How Parrots Make us Better Humans
It’s something I’ve been told and read about countless times: A person tells of how their pet has changed their life in ways they didn’t imagine. From those struggling with loneliness and depression to those feeling called to rescue an animal in need, it’s a common scenario. Unsurprisingly, I have heard many stories about parrots bettering the lives of their humans - myself being one of them. I’ve also encountered people who say helping birds has taught them a great deal about themselves and life in general. Let’s explore some of the ways these amazing winged souls have inspired and healed so many of us since they entered our homes and our hearts.
The Pet Parrot - Challenges and Rewards
Parrots aren’t easy. They are often described as one of the most challenging animals to be kept as pets. If cared for properly and provided with at least the basic requirements to keep them healthy and happy, parrots need much observation, attention, money, and patience from their owners. Some birds are easier than others, but some go beyond the average personality type or physical needs and are more demanding than most. Sadly, this is one of the reasons that parrots are frequently surrendered to shelters and rescues every day and why overcrowding in these facilities is such an issue.
Despite the challenges, lots of people manage to care for their birds well and enjoy the life they live with them. If you ask most people who have healthy birds, they would probably say that it’s easy for them to provide for their needs because they see them as family. That is a common word I have heard throughout the years studying parrots and interacting with their owners. “Family.” If you have visited forums about parrots or watched videos on social media, you’ve likely heard of the term “fids” being used by someone to describe their birds. It’s short for “feathered kids” and denotes the feeling of a bird being like a child to that person. Many others also claim that their bird gives them purpose in their lives by caring for them and sharing the bond they have developed.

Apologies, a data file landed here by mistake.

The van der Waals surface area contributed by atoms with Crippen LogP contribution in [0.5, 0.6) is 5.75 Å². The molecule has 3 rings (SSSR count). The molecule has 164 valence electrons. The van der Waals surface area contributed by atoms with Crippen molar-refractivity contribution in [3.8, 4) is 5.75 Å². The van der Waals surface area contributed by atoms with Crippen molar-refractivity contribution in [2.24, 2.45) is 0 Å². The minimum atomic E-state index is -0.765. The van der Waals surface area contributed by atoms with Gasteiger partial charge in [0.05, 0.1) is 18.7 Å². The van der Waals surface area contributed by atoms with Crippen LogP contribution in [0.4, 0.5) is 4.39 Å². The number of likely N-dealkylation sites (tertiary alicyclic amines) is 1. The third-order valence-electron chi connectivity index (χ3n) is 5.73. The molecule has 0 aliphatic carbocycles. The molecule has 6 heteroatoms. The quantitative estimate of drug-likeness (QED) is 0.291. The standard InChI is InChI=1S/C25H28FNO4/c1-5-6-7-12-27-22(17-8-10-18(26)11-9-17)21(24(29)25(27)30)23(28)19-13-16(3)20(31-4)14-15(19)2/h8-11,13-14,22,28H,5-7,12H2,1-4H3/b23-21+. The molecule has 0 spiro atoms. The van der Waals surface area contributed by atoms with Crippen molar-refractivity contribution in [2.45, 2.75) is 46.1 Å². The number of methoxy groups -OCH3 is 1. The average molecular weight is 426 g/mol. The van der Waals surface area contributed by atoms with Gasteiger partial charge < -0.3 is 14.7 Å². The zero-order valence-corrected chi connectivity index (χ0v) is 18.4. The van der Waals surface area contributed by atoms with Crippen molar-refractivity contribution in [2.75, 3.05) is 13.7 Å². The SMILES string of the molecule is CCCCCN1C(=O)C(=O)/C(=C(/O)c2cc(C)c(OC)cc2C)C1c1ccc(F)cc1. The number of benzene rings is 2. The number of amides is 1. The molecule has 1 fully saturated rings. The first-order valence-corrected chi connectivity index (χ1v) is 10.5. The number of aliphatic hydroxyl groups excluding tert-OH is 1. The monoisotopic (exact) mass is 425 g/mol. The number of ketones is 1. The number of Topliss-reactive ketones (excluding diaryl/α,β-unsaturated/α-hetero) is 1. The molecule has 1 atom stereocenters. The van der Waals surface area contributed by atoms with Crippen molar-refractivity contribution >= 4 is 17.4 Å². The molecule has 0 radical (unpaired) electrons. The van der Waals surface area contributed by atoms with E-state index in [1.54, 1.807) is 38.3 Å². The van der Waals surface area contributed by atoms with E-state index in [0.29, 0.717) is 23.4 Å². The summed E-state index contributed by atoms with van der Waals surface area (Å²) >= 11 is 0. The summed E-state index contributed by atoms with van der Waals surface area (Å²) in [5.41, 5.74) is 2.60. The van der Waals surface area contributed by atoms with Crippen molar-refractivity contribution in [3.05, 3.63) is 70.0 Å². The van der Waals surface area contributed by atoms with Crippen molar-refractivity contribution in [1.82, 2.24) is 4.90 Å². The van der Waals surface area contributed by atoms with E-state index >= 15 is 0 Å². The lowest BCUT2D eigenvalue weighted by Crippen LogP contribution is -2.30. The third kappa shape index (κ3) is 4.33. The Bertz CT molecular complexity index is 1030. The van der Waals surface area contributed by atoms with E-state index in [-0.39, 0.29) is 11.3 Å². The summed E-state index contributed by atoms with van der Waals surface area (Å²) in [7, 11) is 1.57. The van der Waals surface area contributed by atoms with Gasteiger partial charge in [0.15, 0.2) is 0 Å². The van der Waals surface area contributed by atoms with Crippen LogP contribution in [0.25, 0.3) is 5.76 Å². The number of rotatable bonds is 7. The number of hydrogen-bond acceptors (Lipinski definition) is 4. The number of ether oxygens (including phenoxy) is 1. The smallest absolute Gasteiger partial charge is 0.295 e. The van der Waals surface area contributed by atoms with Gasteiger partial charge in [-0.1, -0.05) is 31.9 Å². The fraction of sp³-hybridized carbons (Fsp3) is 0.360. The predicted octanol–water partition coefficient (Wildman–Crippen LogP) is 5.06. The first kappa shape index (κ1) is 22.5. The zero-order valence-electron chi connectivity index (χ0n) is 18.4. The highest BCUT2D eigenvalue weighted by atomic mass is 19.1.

The bond that grows between birds and humans can be powerful and even life-changing, despite the challenges associated with their care. So what is it about parrots that affects so many people in such a positive way?
The Intelligent, Social Parrot
When parrots first started finding their way into our homes, they were mostly seen as a status symbol and a novelty. In the early days of animal behavior research, scientists still mostly saw birds as simple creatures that were mostly automatons without much going on cognitively.
However, Irene Pepperberg, a research associate in Harvard’s Psychology Department with the help of her African Grey birds Alex and Griffin and her team of researchers has shown since she began studying parrot behavior that this isn’t the case. She said once “When I started this work in the ’70s, my first grant proposal came back literally asking me what I was smoking” Early researchers were very hesitant to entertain the idea of an intelligent bird that did more than mindlessly mimic words. An article in The Harvard Gazette tells of a study done recently by Pepperberg’s team and developmental psychologists and claims that the study “shows the African grey can perform some cognitive tasks at levels beyond that of 5-year-old humans. The results not only suggest that humans aren’t the only species capable of making complex inferences, but also point to flaws in a widely used test of animal intelligence.”